More Positive Spravato Data; Vyvanse for Amphetamine Disorders; Psych Pioneer Dies

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Results from the phase IIIb ESCAPE-TRD trial among patients with treatment-resistant depression showed that esketamine nasal spray (Spravato) was superior to extended-release quetiapine (Seroquel XR) for symptom remission at week 8 and remaining relapse free up to week 32, Janssen announced.

Even before the COVID-19 pandemic started, there was a spike in emergency department visits among young people ages 5 to 19 with suicidal ideation, according to a study from Illinois. “A lot of people have talked about mental health problems in youth during the pandemic, but it was happening before the pandemic,” said study author Audrey Brewer, MD, MPH, of Northwestern University Feinberg School of Medicine. (Pediatrics)

For people with amphetamine or methamphetamine use disorders, lisdexamfetamine (Vyvanse) was the only medication linked with a significantly lower risk of hospitalization and death in a Swedish cohort. Meanwhile, benzodiazepine use was tied to significantly poorer outcomes. (JAMA Psychiatry)

Prenatal exposure to benzodiazepines was not associated with previously described increased risks of autism spectrum and attention deficit-hyperactivity disorders in children after adjusting for possible genetic confounding, a Taiwanese cohort study of over 1.5 million children showed. (JAMA Network Open)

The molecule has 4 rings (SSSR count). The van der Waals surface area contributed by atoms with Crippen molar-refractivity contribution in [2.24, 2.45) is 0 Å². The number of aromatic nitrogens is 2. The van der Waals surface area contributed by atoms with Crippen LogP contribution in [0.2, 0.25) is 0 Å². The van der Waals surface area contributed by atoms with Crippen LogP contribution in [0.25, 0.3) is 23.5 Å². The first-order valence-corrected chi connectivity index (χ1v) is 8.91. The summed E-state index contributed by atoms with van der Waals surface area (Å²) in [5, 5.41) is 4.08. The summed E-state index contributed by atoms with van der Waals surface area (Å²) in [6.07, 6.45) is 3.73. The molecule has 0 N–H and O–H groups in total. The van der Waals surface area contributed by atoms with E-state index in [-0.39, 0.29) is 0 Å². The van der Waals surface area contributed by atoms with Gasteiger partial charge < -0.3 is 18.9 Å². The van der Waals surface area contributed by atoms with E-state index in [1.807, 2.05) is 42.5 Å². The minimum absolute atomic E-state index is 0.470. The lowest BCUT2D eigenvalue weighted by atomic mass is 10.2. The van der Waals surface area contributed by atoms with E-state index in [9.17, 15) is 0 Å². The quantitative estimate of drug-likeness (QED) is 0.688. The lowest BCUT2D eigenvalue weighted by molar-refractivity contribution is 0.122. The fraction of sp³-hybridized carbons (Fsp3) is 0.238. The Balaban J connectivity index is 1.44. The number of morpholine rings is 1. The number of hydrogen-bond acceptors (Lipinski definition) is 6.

Mitchell Rosenthal, MD, founder of the Phoenix House and an early pioneer of residential group therapy for drug and alcohol addiction, passed away at the age of 87 earlier this month. (New York Times)

Compared with people with no psychiatric disorders, those with post-traumatic stress disorder who were infected with COVID-19 were 9% more likely to be hospitalized and 8% more likely to die. (Translational Psychiatry)

A sharp decline in mental well-being was noted among kids ages 11 to 14 in the U.K., likely due to school transitioning. (British Journal of Developmental Psychology)

No, Canada isn’t mandating psychiatric medications for people who refuse COVID-19 vaccinations. (AP)

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    Kristen Monaco is a staff writer, focusing on endocrinology, psychiatry, and nephrology news. Based out of the New York City office, she’s worked at the company since 2015.

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